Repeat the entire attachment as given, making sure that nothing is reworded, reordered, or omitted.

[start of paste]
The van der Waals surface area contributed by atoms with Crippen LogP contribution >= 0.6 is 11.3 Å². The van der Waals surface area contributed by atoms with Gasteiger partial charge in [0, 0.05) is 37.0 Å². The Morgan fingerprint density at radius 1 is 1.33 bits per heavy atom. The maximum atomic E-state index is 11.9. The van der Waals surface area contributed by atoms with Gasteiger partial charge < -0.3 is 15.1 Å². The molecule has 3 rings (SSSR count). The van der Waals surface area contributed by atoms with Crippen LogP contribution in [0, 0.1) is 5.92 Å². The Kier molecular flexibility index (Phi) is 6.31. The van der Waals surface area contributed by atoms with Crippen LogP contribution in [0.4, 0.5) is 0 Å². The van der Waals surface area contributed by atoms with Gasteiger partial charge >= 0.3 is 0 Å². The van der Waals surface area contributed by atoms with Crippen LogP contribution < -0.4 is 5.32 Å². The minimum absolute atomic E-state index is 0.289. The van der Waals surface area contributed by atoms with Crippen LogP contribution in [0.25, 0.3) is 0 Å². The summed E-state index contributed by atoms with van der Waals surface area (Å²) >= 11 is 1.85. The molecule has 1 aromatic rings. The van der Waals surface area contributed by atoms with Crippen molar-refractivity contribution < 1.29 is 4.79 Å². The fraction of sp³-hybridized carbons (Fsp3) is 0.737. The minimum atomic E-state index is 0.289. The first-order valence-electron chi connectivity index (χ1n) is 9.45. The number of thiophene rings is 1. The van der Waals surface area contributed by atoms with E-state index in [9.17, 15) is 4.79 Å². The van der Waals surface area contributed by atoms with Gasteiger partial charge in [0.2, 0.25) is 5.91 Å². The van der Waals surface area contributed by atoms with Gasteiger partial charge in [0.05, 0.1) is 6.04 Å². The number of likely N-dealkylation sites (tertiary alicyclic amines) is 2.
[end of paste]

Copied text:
The van der Waals surface area contributed by atoms with Crippen LogP contribution >= 0.6 is 11.3 Å². The van der Waals surface area contributed by atoms with Gasteiger partial charge in [0, 0.05) is 37.0 Å². The Morgan fingerprint density at radius 1 is 1.33 bits per heavy atom. The maximum atomic E-state index is 11.9. The van der Waals surface area contributed by atoms with Gasteiger partial charge < -0.3 is 15.1 Å². The molecule has 3 rings (SSSR count). The van der Waals surface area contributed by atoms with Crippen LogP contribution in [0, 0.1) is 5.92 Å². The Kier molecular flexibility index (Phi) is 6.31. The van der Waals surface area contributed by atoms with Crippen LogP contribution in [0.4, 0.5) is 0 Å². The van der Waals surface area contributed by atoms with Gasteiger partial charge >= 0.3 is 0 Å². The van der Waals surface area contributed by atoms with Crippen LogP contribution < -0.4 is 5.32 Å². The minimum absolute atomic E-state index is 0.289. The van der Waals surface area contributed by atoms with Crippen LogP contribution in [0.25, 0.3) is 0 Å². The summed E-state index contributed by atoms with van der Waals surface area (Å²) >= 11 is 1.85. The molecule has 1 aromatic rings. The van der Waals surface area contributed by atoms with Crippen molar-refractivity contribution < 1.29 is 4.79 Å². The fraction of sp³-hybridized carbons (Fsp3) is 0.737. The minimum atomic E-state index is 0.289. The first-order valence-electron chi connectivity index (χ1n) is 9.45. The number of thiophene rings is 1. The van der Waals surface area contributed by atoms with E-state index in [9.17, 15) is 4.79 Å². The van der Waals surface area contributed by atoms with Gasteiger partial charge in [0.2, 0.25) is 5.91 Å². The van der Waals surface area contributed by atoms with Gasteiger partial charge in [0.05, 0.1) is 6.04 Å². The number of likely N-dealkylation sites (tertiary alicyclic amines) is 2.